The Haydar Laboratory has two major themes, one based on understanding how gene expression and cellular diversity contribute to the complex circuitry and function of the brain and another uncovering the molecular and cellular basis of cognitive dysfunction in developmental disorders, primarily Down syndrome.
Our studies on basic neocortical development are currently examining the molecular diversity of the stem and progenitor cells that together produce all the neurons and glial cells in the neocortex. Using single cell transcriptomics in a variety of mammalian species and in vivo labeling of discrete progenitor groups, we are learning how gene expression and cell fate decisions eventually culminate in cortical circuitry. Studies in this area include bioinformatics analyses and species comparisons as well as electrophysiology and optogenetic recording of neurons from different progenitor families. Finally, we use cognitive tests in mice to consolidate our findings at the level of complex behaviors.
Our study into the underlying causes of intellectual disability in Down syndrome has uncovered several interesting findings that may lead to improved quality of life and independence for people with Trisomy 21. Using a variety of systems including mouse models, human tissue and induced pluripotent stem cells, we have identified significant changes in neural precursor cells prior to birth and have demonstrated that changes in oligodendrocyte differentiation and maturation may lead to decreases in the amount of myelin in the brain. As myelin, formed by oligodendrocytes, is critical for fast signaling in the brain, our studies are investigating the molecular mechanisms leading to less myelin and are developing cellular platforms to test possible drug treatment avenues.
Research in Pediatric Brain Development
The Haydar Laboratory strives to discover more about the molecular and cellular basis of cognitive dysfunction in developmental disorders.
We have a core behavioral suite for testing rodent cognitive and motor behavior which includes various water mazes, open field testing and neonatal milestones analysis.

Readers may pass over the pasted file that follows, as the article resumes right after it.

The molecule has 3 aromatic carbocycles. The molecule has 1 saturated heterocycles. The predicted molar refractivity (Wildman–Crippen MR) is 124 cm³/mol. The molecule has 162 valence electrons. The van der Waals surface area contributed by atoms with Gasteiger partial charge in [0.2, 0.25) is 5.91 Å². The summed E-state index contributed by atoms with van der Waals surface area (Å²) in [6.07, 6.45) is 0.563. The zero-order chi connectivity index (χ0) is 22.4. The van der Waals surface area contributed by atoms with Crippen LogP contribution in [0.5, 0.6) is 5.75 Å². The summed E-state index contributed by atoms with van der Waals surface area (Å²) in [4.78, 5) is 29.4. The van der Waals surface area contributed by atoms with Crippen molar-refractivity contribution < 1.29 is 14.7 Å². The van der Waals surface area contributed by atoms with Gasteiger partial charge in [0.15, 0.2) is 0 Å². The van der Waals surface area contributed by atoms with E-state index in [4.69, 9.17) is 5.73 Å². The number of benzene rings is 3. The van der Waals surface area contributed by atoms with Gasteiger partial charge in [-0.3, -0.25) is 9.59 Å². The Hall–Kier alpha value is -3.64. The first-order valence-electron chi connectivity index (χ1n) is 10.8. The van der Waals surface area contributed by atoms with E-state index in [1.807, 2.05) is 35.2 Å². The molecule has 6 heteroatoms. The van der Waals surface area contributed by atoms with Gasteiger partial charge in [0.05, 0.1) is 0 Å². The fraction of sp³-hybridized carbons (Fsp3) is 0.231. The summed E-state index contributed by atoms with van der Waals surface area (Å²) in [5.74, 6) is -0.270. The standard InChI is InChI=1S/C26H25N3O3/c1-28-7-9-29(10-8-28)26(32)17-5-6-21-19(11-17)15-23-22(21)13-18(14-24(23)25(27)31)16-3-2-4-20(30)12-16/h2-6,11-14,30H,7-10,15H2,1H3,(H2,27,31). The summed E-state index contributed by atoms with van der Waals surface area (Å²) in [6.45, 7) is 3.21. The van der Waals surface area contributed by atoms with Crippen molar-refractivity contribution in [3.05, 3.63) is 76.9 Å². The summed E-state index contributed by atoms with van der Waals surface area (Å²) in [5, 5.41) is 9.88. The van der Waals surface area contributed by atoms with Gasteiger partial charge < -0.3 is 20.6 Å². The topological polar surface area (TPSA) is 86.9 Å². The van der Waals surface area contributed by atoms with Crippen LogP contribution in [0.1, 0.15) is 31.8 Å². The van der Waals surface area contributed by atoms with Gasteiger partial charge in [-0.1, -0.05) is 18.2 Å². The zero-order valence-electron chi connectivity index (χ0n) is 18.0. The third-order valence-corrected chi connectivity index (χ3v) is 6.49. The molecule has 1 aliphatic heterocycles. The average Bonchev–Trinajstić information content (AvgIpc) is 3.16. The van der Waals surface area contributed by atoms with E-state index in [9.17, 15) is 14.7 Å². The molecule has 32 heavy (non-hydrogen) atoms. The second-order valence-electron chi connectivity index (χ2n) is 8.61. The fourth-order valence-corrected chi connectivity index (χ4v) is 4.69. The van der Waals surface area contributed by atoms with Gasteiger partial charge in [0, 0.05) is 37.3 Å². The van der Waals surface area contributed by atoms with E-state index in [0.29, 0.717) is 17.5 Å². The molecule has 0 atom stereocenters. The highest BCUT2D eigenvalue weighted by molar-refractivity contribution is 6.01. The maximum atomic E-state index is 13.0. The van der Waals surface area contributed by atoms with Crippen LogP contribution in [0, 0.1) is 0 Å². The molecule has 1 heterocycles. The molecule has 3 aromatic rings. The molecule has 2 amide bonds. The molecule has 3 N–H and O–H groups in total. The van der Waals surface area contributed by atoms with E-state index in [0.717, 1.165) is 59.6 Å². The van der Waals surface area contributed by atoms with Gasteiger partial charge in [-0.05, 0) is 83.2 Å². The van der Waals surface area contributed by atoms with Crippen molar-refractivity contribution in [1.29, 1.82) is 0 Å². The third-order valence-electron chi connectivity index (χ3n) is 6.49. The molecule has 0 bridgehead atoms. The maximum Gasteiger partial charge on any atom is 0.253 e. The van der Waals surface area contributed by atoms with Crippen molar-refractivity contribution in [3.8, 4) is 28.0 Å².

We use several systems optimized for in vivo and in vitro time-lapse imaging studies as well as for 3D scanning of fixed preparations. In addition, a new dual 2-photon optogenetics microscope coupled to a patch-clamp rig enables direct stimulation and recording of neurons at the same time they are being imaged.
We use several analysis programs to reconstruct and quantify fluorescence image volumes. The capabilities include following cells in four-dimensional time lapse studies, quantifying the numbers and distributions of cells and deconvolution of image stacks to count and classify dendritic spines.
In Utero Electroporation (IUE)
We use IUE to introduce DNA expression vectors into fetal neural precursor cells to determine the role of a particular gene or mutation in brain development. This technique allows us to image and/or quantitatively measure the consequences of gene expression directly in the three-dimensional environment of the developing brain.
Gene Expression Profiling
We are using fluorescence activated cell sorting, droplet capture and RNA sequencing to understand how gene expression patterns influence brain development in both normally developing brains and in brains of humans and mice with Down syndrome.
We use immunohistochemistry to localize proteins of interest within sections of the developing and mature nervous system. Usually the antibody staining is followed by fluorescence imaging and quantification.
Cell Proliferation Assays
We use various techniques, including immunohistochemistry and in utero electroporation, to measure the proliferation of neural precursor cells both in vivo and in culture.
Ultrastructural studies are conducted to examine subcellular elements of nervous system anatomy, including the establishment and maintenance of myelin.